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GAO questions NAIC's effectiveness.

GAO Questions NAIC's Effectiveness

In May the General Accounting Office submitted a report to the House Oversight and Investigations Subcommittee, chaired by Rep. John Dingell (D-MI), which addressed whether the National Association of Insurance Commissioners could establish a uniform insurance solvency regulatory system. The GAO submitted a second report to the House Subcommittee on Commerce, Consumer Protection and Competitiveness which examined the states' handling of financially troubled property/casualty insurers.

On May 22 Richard Fogel, assistant comptroller general of the GAO, presented the report concerning the NAIC's solvency reform efforts at a hearing before Rep. Dingell and his subcommittee. Mr. Fogel testified that the GAO concluded that the NAIC would not be able to create a uniform solvency regulatory system because it lacks the legal authority to either compel states to adopt its model solvency rules or enforce compliance by states which adopt the rules.

Mr. Fogel said the NAIC would be ineffective even if it was granted legal authority. If states legislatively ceded power to the NAIC, its authority would be undermined by the fact that the states could revoke the authority at any time. Authority stemming from the federal government would create a conflict of interest for the states insurance commissioners who make up the NAIC.

Mr. Fogel cited inadequacies in the NAIC's proposed solvency regulations as a basis for its inability to establish an effective uniform program. For example, he said the standards of the NAIC's proposed accreditation program only give the appearance of uniformity because they are vague and subject to widely varying interpretations.

Despite the current discussion among members of the subcommittee concerning the need for federal regulation of the insurance industry, the GAO neither recommended federal regulation nor proposed an alternative program for achieving stronger solvency guidelines.

Representatives of the NAIC challenged the GAO's criticism at the hearing. They pointed out that the NAIC has been successful in gaining state adoption of its programs in the past and thus has proven that it need not have legal authority to implement its programs. The NAIC also contended that it is already achieving success because many states adopted its solvency standards this year.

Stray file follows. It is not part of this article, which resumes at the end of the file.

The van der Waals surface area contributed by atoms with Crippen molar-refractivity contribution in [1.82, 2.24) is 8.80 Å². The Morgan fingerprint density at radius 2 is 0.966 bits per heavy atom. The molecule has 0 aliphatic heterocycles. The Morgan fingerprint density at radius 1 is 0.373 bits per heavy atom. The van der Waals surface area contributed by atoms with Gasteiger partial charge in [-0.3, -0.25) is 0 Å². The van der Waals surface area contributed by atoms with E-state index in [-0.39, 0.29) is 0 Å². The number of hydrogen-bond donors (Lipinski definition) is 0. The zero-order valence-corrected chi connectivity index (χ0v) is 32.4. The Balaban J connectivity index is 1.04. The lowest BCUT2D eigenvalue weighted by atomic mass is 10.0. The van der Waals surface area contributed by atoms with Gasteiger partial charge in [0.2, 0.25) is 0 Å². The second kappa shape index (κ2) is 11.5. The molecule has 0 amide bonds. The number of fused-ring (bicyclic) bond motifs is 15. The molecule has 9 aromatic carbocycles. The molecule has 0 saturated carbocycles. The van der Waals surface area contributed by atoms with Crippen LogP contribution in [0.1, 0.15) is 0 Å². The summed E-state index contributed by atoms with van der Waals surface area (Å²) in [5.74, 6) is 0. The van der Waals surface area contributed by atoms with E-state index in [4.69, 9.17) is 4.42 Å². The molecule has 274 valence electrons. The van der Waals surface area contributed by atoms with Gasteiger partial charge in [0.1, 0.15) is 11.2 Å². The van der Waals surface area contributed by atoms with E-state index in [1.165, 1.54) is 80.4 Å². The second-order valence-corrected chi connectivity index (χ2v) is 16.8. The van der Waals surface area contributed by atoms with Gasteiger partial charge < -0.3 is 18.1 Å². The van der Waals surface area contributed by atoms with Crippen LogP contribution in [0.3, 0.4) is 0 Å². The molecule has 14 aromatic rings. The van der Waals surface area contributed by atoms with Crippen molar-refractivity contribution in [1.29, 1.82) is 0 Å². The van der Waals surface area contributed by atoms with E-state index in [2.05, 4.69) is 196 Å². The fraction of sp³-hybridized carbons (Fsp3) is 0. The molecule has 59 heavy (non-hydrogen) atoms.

NAIC representatives also argued that the current system of state regulation should remain in place. They asserted that state regulation of the insurance industry has been more successful than the regulation of other financial institutions. A complete transfer of regulatory authority to the federal government would be disastrous in view of the budget deficits that have resulted from federal regulation of other financial institutions. A blend of federal and state regulation is undesirable in light of the problems this caused in the banking and thrift industry.

In the second GAO report, which examined state handling of financially troubled insurers, the GAO determined that state insurance regulators generally delayed taking formal action against financially weak property/casualty insurers.

The GAO compiled data regarding the insolvency dates of 140 of 215 property/casualty insurers that regulators reported taking over in the 1980s. That information was compared with the dates on which regulators reported taking action against 122 of the 140 companies. The GAO found that in 87 of the 122 cases, state insurance departments did not take formal action or seek rehabilitation orders until the insurers were insolvent. In 83 percent of those 87 cases, regulators took no action until one month after the insolvencies and in 39 percent of the cases took no action for more than six months after the insolvencies. According to the study, troubled companies were often allowed to continue writing business.

The GAO recommended several steps that could be taken to remedy the situation. These include more frequent submission of insurer financial data to regulators, a uniform system of determining when an insurer is financially troubled and a more detailed definition of insolvency

Editor's Note: RIMS continues to monitor the activities of Rep. Dingell's Oversight and Investigations Subcommittee. Spectrum will keep you apprised of any developments.
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Title Annotation:RM Spectrum; General Accounting Office, National Association of Insurance Commissioners
Author:Vaughan, Patricia C.
Publication:Risk Management
Article Type:column
Date:Jul 1, 1991
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